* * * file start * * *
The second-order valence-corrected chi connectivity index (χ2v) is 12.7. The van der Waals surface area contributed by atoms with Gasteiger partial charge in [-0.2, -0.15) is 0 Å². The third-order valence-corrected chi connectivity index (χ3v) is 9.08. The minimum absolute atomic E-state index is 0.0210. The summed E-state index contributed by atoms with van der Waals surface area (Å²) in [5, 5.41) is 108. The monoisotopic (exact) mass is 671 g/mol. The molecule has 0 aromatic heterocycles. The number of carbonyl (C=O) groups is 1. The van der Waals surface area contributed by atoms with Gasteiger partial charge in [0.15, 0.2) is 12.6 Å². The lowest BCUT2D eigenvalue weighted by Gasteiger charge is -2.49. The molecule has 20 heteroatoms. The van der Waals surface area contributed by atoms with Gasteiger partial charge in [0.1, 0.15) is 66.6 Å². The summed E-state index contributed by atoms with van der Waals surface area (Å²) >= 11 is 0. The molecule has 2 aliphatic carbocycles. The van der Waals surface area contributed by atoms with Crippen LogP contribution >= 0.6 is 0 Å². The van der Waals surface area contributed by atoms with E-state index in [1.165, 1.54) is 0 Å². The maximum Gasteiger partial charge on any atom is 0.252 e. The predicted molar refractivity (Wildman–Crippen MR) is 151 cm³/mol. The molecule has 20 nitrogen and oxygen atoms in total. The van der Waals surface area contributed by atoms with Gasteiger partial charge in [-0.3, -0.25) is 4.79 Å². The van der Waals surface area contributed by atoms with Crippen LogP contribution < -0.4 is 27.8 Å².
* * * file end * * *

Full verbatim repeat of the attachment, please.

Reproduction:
The second-order valence-corrected chi connectivity index (χ2v) is 12.7. The van der Waals surface area contributed by atoms with Gasteiger partial charge in [-0.2, -0.15) is 0 Å². The third-order valence-corrected chi connectivity index (χ3v) is 9.08. The minimum absolute atomic E-state index is 0.0210. The summed E-state index contributed by atoms with van der Waals surface area (Å²) in [5, 5.41) is 108. The monoisotopic (exact) mass is 671 g/mol. The molecule has 0 aromatic heterocycles. The number of carbonyl (C=O) groups is 1. The van der Waals surface area contributed by atoms with Gasteiger partial charge in [0.15, 0.2) is 12.6 Å². The lowest BCUT2D eigenvalue weighted by Gasteiger charge is -2.49. The molecule has 20 heteroatoms. The van der Waals surface area contributed by atoms with Gasteiger partial charge in [0.1, 0.15) is 66.6 Å². The summed E-state index contributed by atoms with van der Waals surface area (Å²) >= 11 is 0. The molecule has 2 aliphatic carbocycles. The van der Waals surface area contributed by atoms with Crippen LogP contribution >= 0.6 is 0 Å². The van der Waals surface area contributed by atoms with E-state index in [1.165, 1.54) is 0 Å². The maximum Gasteiger partial charge on any atom is 0.252 e. The predicted molar refractivity (Wildman–Crippen MR) is 151 cm³/mol. The molecule has 20 nitrogen and oxygen atoms in total. The van der Waals surface area contributed by atoms with Gasteiger partial charge in [-0.3, -0.25) is 4.79 Å². The van der Waals surface area contributed by atoms with Crippen LogP contribution < -0.4 is 27.8 Å².